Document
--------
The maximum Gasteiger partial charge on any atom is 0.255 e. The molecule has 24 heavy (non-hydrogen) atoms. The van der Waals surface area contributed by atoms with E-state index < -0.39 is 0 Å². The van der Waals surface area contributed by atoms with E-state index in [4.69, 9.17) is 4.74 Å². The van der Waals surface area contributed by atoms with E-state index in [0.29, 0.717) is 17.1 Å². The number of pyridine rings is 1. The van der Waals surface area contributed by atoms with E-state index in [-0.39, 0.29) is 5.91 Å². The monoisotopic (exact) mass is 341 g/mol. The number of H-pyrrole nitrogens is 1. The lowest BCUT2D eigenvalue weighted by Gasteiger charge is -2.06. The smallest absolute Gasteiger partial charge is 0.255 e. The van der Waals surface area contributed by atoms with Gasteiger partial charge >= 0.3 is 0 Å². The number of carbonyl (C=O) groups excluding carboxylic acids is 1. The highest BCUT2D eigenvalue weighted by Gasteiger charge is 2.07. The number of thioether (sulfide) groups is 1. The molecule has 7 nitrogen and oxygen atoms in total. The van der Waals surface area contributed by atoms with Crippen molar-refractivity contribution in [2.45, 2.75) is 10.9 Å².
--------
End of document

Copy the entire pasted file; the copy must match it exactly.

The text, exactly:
The maximum Gasteiger partial charge on any atom is 0.255 e. The molecule has 24 heavy (non-hydrogen) atoms. The van der Waals surface area contributed by atoms with E-state index < -0.39 is 0 Å². The van der Waals surface area contributed by atoms with E-state index in [4.69, 9.17) is 4.74 Å². The van der Waals surface area contributed by atoms with E-state index in [0.29, 0.717) is 17.1 Å². The number of pyridine rings is 1. The van der Waals surface area contributed by atoms with E-state index in [-0.39, 0.29) is 5.91 Å². The monoisotopic (exact) mass is 341 g/mol. The number of H-pyrrole nitrogens is 1. The lowest BCUT2D eigenvalue weighted by Gasteiger charge is -2.06. The smallest absolute Gasteiger partial charge is 0.255 e. The van der Waals surface area contributed by atoms with Gasteiger partial charge >= 0.3 is 0 Å². The number of carbonyl (C=O) groups excluding carboxylic acids is 1. The highest BCUT2D eigenvalue weighted by Gasteiger charge is 2.07. The number of thioether (sulfide) groups is 1. The molecule has 7 nitrogen and oxygen atoms in total. The van der Waals surface area contributed by atoms with Crippen molar-refractivity contribution in [2.45, 2.75) is 10.9 Å².